Last year, we had an opportunity to buy a one-acre lot in a desirable neighborhood at a very attractive price. In many ways it was the perfect spot for the spec house we wanted to build. But the low price came at a cost: Building there, we knew, would be a challenge. The lot had a bowl-like configuration with a designated wetland at the bottom. The only possible building site lay close to the street that defined the lot’s upper boundary, and the grade dropped about 16 feet over the 75-foot distance to the permissible rear limit of work.
The best option, we decided, was to create a usable, level front yard by cutting and filling the slope between the foundation and the street. The front yard was also the only place to put a septic system, which by code can’t be installed within 100 feet of any wetland. An existing municipal storm drain limited the available space even further.
The local health code requires a minimum distance of 20 feet between the edge of a leach field and a full foundation or crawlspace, and the lot was too small to accommodate that much separation. The minimum distance between a leach field and a slab foundation, however, is only 10 feet. We realized that if we designed critical portions of the foundation to qualify as slab, we could obtain our building permit without needing a variance.
Sealed compartments. Forming a shallow slab foundation on backfilled soil wouldn’t have been practical. Instead, we designed one large and one smaller section of the foundation — both of which lay between 10 and 20 feet from the leach field — as sealed full-height compartments that could be filled with compacted soil and capped with concrete. We had an engineer design the walls and provide a rebar schedule for the entire foundation. The full-height, 7-foot-9-inch walls are all 10 inches thick, with a #5 rebar grid spaced 15 inches on-center both vertically and horizontally. At the rear, this walk-out foundation steps down to a frost wall that tops out at 6 inches above finished grade and is a more conventional 8 inches thick. For added strength, we used a 4,000-psi mix for all pours.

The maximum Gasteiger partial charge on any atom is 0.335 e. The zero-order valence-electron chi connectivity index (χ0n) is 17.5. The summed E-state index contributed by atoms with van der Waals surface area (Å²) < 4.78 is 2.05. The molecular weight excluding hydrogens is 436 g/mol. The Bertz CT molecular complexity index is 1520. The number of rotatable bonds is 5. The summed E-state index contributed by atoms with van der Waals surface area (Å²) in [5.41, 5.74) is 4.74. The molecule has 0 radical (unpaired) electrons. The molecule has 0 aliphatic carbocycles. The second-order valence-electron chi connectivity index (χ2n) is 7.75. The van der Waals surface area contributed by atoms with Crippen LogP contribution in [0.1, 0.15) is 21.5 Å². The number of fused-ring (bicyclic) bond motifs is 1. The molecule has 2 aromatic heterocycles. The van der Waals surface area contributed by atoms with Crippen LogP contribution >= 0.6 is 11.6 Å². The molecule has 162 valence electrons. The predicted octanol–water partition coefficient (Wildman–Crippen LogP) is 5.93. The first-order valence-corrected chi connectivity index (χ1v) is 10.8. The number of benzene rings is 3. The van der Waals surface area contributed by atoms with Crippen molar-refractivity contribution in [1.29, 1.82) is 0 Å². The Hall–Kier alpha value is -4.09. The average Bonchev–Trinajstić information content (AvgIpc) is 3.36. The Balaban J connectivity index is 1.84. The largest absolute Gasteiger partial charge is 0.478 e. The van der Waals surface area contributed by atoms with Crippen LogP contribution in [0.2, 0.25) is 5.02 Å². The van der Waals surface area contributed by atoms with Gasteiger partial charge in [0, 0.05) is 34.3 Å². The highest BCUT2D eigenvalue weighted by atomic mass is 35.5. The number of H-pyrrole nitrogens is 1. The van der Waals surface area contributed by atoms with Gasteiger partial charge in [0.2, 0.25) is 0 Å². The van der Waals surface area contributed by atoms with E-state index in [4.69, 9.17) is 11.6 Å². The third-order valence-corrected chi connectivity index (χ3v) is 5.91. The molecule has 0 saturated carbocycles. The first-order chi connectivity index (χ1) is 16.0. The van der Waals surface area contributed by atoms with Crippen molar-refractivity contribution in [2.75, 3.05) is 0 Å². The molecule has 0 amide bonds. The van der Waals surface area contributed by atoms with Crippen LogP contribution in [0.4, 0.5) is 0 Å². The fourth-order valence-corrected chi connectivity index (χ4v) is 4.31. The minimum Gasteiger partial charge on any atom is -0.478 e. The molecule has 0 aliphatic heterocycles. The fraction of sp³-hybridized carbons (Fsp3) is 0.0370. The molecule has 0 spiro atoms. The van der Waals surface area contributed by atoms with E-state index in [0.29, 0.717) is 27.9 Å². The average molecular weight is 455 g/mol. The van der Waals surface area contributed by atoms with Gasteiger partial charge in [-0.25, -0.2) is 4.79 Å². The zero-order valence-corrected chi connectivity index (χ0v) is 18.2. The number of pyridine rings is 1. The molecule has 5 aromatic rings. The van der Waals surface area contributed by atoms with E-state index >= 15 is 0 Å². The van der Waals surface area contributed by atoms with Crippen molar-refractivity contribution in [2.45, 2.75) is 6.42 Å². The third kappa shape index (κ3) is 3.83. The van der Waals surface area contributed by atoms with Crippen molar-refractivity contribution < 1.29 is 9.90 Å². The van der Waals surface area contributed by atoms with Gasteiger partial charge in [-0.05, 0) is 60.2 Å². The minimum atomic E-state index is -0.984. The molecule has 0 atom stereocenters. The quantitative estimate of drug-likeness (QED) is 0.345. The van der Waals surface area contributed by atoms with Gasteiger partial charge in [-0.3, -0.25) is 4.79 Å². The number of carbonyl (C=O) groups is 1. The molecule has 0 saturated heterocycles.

Those robust specs were dictated in part by the clay soil and sloping nature of the lot. But the limited work space was also a factor. On a more accessible lot, it’s usual to install the foundation and frame the deck before backfilling. In this case, though, the newly poured foundation would be remote from any direct, convenient access. Framing the deck before backfilling would have involved scrambling down into the hole and up an extension ladder countless times. Postponing any framing until after the foundation had been backfilled, on the other hand, would let us use the new front yard as a convenient staging ground for the framing phase. Therefore, we made sure that the engineered foundation was strong enough to withstand the soil pressures and vibration of the backfilling without the reinforcement typically provided by the deck.
A rented excavator. Excavation work of one kind or another was a near-constant activity during the first month of construction. If subcontracted, the necessary stop-and-start sequencing of the foundation and septic installations would have added significant time to the schedule and cost at least $50,000. We own our own dump trucks, along with a skid-steer loader and a mini-excavator. But to speed things along, we rented a 40-ton crawler-excavator at a monthly rate of $3,425, ultimately cutting that excavation estimate by half. We kept the machine on the site for two months.
To protect the wetland, we installed a silt fence along the limit of work line. This left us with little space for stockpiling the spoils. In all, we removed nearly 200 yards of clay soil from the site. For backfilling, we trucked in about 150 yards of clean sand.
Footings and Forms
To prevent our feet from sinking into the soft clay subsoil, we dug the foundation hole about 6 inches deeper than the intended bottom of the footings, brought in 24 yards of 3/4-inch stone, and spread it over the floor area. The footing forms were set fully on top of the stone. Later, we filled the area inside the foundation to the top of the footings with clean, compacted sand. We poured 10-inch by 18-inch-wide footings with #4 rebar run continuously along the bottom and inserted 3-foot lengths of #5 rebar vertically on 15-inch centers to pin the walls to the footings.